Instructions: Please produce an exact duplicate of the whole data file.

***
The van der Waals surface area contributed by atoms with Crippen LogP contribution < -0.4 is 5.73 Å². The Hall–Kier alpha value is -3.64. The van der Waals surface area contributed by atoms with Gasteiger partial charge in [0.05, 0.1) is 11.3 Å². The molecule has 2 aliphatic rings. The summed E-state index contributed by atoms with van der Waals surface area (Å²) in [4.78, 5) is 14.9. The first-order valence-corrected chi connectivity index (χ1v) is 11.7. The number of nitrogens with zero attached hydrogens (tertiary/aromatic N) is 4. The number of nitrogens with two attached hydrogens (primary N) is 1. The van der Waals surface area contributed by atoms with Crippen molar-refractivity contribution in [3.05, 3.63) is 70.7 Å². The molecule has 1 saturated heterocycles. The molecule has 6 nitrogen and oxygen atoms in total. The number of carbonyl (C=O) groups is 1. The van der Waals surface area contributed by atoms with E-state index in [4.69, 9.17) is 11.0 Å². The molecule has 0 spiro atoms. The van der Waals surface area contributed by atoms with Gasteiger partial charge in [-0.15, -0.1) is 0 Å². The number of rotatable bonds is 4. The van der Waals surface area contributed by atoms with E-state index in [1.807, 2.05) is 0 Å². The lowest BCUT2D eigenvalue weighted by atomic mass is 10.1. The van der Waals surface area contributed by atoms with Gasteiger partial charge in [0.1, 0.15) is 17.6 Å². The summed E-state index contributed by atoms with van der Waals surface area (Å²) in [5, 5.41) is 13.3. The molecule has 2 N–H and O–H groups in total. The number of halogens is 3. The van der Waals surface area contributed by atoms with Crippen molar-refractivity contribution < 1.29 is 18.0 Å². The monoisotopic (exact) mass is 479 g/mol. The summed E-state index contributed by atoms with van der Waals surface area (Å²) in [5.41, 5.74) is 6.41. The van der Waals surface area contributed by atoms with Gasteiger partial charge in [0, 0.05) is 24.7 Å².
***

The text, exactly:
The van der Waals surface area contributed by atoms with Crippen LogP contribution < -0.4 is 5.73 Å². The Hall–Kier alpha value is -3.64. The van der Waals surface area contributed by atoms with Gasteiger partial charge in [0.05, 0.1) is 11.3 Å². The molecule has 2 aliphatic rings. The summed E-state index contributed by atoms with van der Waals surface area (Å²) in [4.78, 5) is 14.9. The first-order valence-corrected chi connectivity index (χ1v) is 11.7. The number of nitrogens with zero attached hydrogens (tertiary/aromatic N) is 4. The number of nitrogens with two attached hydrogens (primary N) is 1. The van der Waals surface area contributed by atoms with Crippen molar-refractivity contribution in [3.05, 3.63) is 70.7 Å². The molecule has 1 saturated heterocycles. The molecule has 6 nitrogen and oxygen atoms in total. The number of carbonyl (C=O) groups is 1. The van der Waals surface area contributed by atoms with E-state index in [4.69, 9.17) is 11.0 Å². The molecule has 0 spiro atoms. The van der Waals surface area contributed by atoms with Gasteiger partial charge in [-0.15, -0.1) is 0 Å². The number of rotatable bonds is 4. The van der Waals surface area contributed by atoms with E-state index in [1.807, 2.05) is 0 Å². The lowest BCUT2D eigenvalue weighted by atomic mass is 10.1. The van der Waals surface area contributed by atoms with Gasteiger partial charge in [0.1, 0.15) is 17.6 Å². The summed E-state index contributed by atoms with van der Waals surface area (Å²) in [5, 5.41) is 13.3. The molecule has 2 N–H and O–H groups in total. The number of halogens is 3. The van der Waals surface area contributed by atoms with Crippen molar-refractivity contribution < 1.29 is 18.0 Å². The monoisotopic (exact) mass is 479 g/mol. The summed E-state index contributed by atoms with van der Waals surface area (Å²) in [5.41, 5.74) is 6.41. The van der Waals surface area contributed by atoms with Gasteiger partial charge in [0, 0.05) is 24.7 Å².